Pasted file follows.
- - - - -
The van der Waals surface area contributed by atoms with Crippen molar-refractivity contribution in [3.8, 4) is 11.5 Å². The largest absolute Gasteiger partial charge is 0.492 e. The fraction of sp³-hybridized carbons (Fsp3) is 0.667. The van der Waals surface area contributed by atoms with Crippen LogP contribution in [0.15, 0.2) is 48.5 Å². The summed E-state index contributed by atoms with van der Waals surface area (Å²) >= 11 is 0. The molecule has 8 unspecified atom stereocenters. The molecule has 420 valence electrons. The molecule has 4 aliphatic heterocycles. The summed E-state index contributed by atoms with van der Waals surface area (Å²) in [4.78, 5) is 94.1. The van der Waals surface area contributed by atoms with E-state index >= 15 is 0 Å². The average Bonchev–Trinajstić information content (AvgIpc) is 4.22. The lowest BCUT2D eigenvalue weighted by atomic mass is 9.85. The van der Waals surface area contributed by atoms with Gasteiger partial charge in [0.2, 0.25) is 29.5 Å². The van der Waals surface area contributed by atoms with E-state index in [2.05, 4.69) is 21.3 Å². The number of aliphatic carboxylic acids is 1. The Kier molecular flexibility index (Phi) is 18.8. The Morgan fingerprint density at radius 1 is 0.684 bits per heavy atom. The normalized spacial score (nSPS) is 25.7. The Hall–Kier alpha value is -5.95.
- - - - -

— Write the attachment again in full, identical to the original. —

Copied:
The van der Waals surface area contributed by atoms with Crippen molar-refractivity contribution in [3.8, 4) is 11.5 Å². The largest absolute Gasteiger partial charge is 0.492 e. The fraction of sp³-hybridized carbons (Fsp3) is 0.667. The van der Waals surface area contributed by atoms with Crippen LogP contribution in [0.15, 0.2) is 48.5 Å². The summed E-state index contributed by atoms with van der Waals surface area (Å²) >= 11 is 0. The molecule has 8 unspecified atom stereocenters. The molecule has 420 valence electrons. The molecule has 4 aliphatic heterocycles. The summed E-state index contributed by atoms with van der Waals surface area (Å²) in [4.78, 5) is 94.1. The van der Waals surface area contributed by atoms with E-state index >= 15 is 0 Å². The average Bonchev–Trinajstić information content (AvgIpc) is 4.22. The lowest BCUT2D eigenvalue weighted by atomic mass is 9.85. The van der Waals surface area contributed by atoms with Gasteiger partial charge in [0.2, 0.25) is 29.5 Å². The van der Waals surface area contributed by atoms with E-state index in [2.05, 4.69) is 21.3 Å². The number of aliphatic carboxylic acids is 1. The Kier molecular flexibility index (Phi) is 18.8. The Morgan fingerprint density at radius 1 is 0.684 bits per heavy atom. The normalized spacial score (nSPS) is 25.7. The Hall–Kier alpha value is -5.95.